This Post is About How the Cubs Should Trade for Tyler Glasnow

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This Post is About How the Cubs Should Trade for Tyler Glasnow

Chicago Cubs

The Chicago Cubs should acquire Tyler Glasnow this offseason so that they can be the team that gets him in 2023 when he’s finished rehabbing from Tommy John surgery. That’s really all this post is. I wanted to say it.

I was looking ahead to the Cubs’ offseason and all their pitching needs, and considering how I hope they are VERY aggressive on the priciest of the interesting short-term, high-risk, high-upside types (like, if the Cubs aren’t SPRINTING to sign Noah Syndergaard, I will be pissed (but that’s another post for another day)). And, oddly enough, that got me thinking about a guy who (1) can’t help the Cubs in 2022, and (2) isn’t even a free agent. But since it popped into my head, I wanted to get it down on paper, so to speak.

I strongly believe the Rays aren’t going to want to pay Glasnow, 28, to rehab in 2022 on the hopes that they can pay him even more in 2023 for his return season. It just isn’t their style. So unless they could get him to sign some kind of funky multi-year deal right now (going into his 30s, also not their style), I think they have only two possible paths with him this offseason: a non-tender or a trade.

The non-tender is possible, as Glasnow himself admitted in a recent interview. But before that would happen at the tender deadline on December 2, the Rays would undoubtedly first shop him around to see if there is a team willing to give a little something up in exchange for being the team to rehab Glasnow. And I think that team should be the Cubs.

Put it this way: I figure Glasnow will make $6 or $7 million in 2022 in his second-to-last year of arbitration (raise from $4 million this year), and then maybe another $7 million in 2023, when he’ll enter the season nearly 20 months removed from surgery. So basically you’re paying $12 to $14 million for Glasnow’s 2023 season post-TJS, and you get to spread the payments over two years. It’s actually kinda like signing him to a one-year, $6 or $7 million deal with a $7 million team option for 2023 – arguably exactly the kind of deal a guy in his situation would get in free agency, but maybe a little cheaper.

Another modest plus in Glasnow’s situation? Because of the timeline of his surgery and recovery, he will be throwing long before next year’s non-tender deadline. So, just in case there are hiccups in the recovery process and you realize 2023 at $7 million now looks like a bad risk, you can cut your losses at that point. *AND ALSO* since his 2023 deal is an arb-level contract, it’s also not fully-guaranteed until the end of Spring Training. So once again, if for some reason things look bad in March, you can save about $5-6 million at that point. (Note: you wouldn’t want either of those outcomes! I’m just saying the risk is softened compared to signing him to a true two-year, $12-14 million deal right now. It makes trading for him all the more attractive.)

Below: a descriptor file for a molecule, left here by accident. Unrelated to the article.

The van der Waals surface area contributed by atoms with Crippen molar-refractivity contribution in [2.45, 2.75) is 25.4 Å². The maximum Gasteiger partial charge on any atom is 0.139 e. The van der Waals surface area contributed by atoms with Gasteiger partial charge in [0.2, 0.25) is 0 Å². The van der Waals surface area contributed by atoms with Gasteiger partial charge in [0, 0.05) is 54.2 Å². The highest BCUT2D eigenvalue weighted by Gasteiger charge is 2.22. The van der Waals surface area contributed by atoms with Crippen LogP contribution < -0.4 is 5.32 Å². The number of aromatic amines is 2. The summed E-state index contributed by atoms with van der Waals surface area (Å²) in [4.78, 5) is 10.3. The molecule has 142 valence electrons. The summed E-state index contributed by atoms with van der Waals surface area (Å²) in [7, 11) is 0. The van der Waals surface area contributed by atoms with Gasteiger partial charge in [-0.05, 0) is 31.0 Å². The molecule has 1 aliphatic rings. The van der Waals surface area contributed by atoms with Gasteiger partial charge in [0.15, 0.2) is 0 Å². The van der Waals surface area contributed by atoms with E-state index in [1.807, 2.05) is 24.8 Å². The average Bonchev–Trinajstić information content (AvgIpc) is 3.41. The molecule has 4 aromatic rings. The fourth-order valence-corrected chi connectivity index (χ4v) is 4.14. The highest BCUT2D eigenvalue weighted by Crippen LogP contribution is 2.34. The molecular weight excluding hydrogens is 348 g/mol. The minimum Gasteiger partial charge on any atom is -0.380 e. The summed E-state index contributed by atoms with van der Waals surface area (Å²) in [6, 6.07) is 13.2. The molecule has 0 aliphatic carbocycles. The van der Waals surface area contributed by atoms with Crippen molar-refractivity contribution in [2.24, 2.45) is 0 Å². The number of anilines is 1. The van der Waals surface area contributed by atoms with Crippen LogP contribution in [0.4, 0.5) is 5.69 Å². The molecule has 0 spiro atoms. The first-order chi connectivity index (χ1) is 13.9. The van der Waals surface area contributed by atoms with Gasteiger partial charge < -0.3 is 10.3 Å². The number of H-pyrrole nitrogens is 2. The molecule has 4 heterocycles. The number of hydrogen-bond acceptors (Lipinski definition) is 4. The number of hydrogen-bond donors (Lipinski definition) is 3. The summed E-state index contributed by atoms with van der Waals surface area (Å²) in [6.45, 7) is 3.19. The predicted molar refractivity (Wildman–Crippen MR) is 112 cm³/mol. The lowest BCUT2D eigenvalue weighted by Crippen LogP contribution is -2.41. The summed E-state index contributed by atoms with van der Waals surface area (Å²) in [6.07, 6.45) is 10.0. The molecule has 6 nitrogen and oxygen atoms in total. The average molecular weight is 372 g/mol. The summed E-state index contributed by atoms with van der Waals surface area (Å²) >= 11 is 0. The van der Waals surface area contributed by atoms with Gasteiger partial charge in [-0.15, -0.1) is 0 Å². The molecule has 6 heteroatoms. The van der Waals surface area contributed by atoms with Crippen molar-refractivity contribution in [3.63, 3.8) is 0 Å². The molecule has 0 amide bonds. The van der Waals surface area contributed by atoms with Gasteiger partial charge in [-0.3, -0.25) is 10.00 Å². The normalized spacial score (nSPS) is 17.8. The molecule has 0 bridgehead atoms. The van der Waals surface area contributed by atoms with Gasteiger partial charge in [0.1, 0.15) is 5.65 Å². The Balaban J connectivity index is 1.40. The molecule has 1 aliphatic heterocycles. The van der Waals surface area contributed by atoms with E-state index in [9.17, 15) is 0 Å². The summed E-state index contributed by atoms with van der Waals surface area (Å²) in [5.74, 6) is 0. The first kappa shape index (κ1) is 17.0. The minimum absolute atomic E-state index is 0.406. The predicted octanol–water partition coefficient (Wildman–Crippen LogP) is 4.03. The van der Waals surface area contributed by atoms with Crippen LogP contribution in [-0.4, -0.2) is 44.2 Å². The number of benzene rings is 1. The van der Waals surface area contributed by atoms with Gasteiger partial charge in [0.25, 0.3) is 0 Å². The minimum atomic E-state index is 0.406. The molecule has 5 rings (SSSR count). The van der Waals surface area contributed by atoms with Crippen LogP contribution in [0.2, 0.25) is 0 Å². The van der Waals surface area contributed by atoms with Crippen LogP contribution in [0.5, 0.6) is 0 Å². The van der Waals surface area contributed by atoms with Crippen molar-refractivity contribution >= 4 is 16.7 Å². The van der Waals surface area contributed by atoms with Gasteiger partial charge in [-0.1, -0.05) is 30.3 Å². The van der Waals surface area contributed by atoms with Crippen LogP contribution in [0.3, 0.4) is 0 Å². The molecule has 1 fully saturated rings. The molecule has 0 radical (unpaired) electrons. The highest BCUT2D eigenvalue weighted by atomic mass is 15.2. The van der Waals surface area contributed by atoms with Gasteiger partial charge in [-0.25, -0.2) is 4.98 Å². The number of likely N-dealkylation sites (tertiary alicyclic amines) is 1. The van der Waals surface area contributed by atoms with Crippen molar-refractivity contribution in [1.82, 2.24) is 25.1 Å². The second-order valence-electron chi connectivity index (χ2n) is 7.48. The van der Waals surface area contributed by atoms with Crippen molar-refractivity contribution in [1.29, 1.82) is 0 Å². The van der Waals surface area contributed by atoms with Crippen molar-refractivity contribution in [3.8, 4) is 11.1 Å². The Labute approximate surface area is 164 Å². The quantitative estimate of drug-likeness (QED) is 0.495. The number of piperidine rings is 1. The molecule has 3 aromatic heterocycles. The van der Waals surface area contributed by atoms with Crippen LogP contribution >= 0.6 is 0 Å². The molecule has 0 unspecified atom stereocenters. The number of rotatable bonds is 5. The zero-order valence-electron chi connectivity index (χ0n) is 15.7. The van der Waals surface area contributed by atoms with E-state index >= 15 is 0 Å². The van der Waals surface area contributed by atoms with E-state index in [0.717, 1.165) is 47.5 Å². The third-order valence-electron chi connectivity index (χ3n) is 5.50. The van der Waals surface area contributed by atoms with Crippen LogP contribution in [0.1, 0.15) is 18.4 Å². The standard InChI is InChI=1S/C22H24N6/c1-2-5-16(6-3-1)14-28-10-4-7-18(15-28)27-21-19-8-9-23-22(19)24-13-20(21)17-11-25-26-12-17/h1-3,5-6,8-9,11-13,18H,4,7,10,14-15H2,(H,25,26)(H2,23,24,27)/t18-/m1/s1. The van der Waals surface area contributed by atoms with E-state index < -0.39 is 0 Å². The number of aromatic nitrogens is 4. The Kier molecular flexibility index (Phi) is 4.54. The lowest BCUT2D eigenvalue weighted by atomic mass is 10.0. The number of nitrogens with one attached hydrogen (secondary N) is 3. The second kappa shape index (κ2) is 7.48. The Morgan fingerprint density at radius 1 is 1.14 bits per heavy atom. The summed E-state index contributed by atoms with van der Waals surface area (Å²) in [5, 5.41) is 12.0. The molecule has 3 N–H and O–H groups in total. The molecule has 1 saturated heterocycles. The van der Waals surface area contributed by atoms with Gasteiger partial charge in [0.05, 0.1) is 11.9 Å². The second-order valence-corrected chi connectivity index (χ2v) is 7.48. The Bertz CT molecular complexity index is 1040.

The upside, of course, is that Glasnow continues the progression he was showing pre-injury, and you just got yourself a front-half-of-the-rotation arm for 2023, fully recovered from Tommy John.

(via FanGraphs)

You can’t assume Glasnow will just be great again in 2023 after surgery, but he will have had a full normal-ish offseason of throwing before that 2023 season. In other words, he’ll have had a little more distance from surgery than many other pitchers in their “first” year back from TJS.

Heck, he says it turned out there was enough damage there in the old UCL that he thinks he’ll actually feel way better post-recovery than he was feeling before the surgery. From there, yeah, you would have him only for the 2023 season, but then you have the first crack at an extension, you have the opportunity to trade him (if necessary), or make a Qualifying Offer after the season (if that’s still a thing). You figure that part out later. Right now, it’s about just getting him into your org, and giving yourself a shot at a really nice arm in 2023. (Or in the bullpen at the very end of 2022 (oh, probably not that one, but I mean, if he recovered fully within 13 months …. ).)

To be sure, the Cubs wouldn’t be the only club thinking this way, but they might be among a smaller pool of clubs that (1) have the money to take on this kind of risk with ease, and (2) are not necessarily balls’ing out with their spending for 2022 at the expense of 2023+.

But since the Cubs would nevertheless not be alone, it’s going to cost a decent prospect or two, I suspect, to pull this off. Not necessarily an ELITE prospect, because obviously. But an interesting set down in your system? Probably. And since the Cubs have one of the deepest farm systems in “interesting” guys, it makes all the more sense that they could be the org that parts with the asking price. You can’t keep every “interesting” prospect over the years ahead – there are roster limits and only so many innings to go around for developmental purposes – and this is a way to use your extreme depth.

Also? There may already have been some interest there from the Cubs, given the pre-Trade-Deadline talks with the Rays that reportedly could have included Glasnow.

So you can expect I’ll be banging this drum for a while.



Author: Brett Taylor

Brett Taylor is the Editor and Lead Cubs Writer at Bleacher Nation, and you can find him on Twitter at @BleacherNation and @Brett_A_Taylor.